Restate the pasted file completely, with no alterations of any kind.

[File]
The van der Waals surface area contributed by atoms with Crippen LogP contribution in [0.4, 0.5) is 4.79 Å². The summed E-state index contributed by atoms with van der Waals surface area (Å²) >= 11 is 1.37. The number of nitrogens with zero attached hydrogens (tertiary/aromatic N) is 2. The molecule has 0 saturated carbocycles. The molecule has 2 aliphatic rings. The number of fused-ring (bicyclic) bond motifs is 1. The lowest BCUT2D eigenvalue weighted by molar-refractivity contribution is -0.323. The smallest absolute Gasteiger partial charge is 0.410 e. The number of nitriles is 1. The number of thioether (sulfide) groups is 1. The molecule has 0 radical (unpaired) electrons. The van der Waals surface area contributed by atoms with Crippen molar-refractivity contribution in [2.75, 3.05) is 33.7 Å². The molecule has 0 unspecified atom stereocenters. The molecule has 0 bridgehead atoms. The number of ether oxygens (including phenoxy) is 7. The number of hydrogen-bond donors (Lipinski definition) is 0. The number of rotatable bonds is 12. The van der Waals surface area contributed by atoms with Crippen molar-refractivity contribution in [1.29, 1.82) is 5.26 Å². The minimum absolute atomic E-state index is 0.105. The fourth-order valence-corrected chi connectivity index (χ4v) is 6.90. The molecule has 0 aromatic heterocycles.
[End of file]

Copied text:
The van der Waals surface area contributed by atoms with Crippen LogP contribution in [0.4, 0.5) is 4.79 Å². The summed E-state index contributed by atoms with van der Waals surface area (Å²) >= 11 is 1.37. The number of nitrogens with zero attached hydrogens (tertiary/aromatic N) is 2. The molecule has 0 saturated carbocycles. The molecule has 2 aliphatic rings. The number of fused-ring (bicyclic) bond motifs is 1. The lowest BCUT2D eigenvalue weighted by molar-refractivity contribution is -0.323. The smallest absolute Gasteiger partial charge is 0.410 e. The number of nitriles is 1. The number of thioether (sulfide) groups is 1. The molecule has 0 radical (unpaired) electrons. The van der Waals surface area contributed by atoms with Crippen molar-refractivity contribution in [2.75, 3.05) is 33.7 Å². The molecule has 0 unspecified atom stereocenters. The molecule has 0 bridgehead atoms. The number of ether oxygens (including phenoxy) is 7. The number of hydrogen-bond donors (Lipinski definition) is 0. The number of rotatable bonds is 12. The van der Waals surface area contributed by atoms with Crippen molar-refractivity contribution in [1.29, 1.82) is 5.26 Å². The minimum absolute atomic E-state index is 0.105. The fourth-order valence-corrected chi connectivity index (χ4v) is 6.90. The molecule has 0 aromatic heterocycles.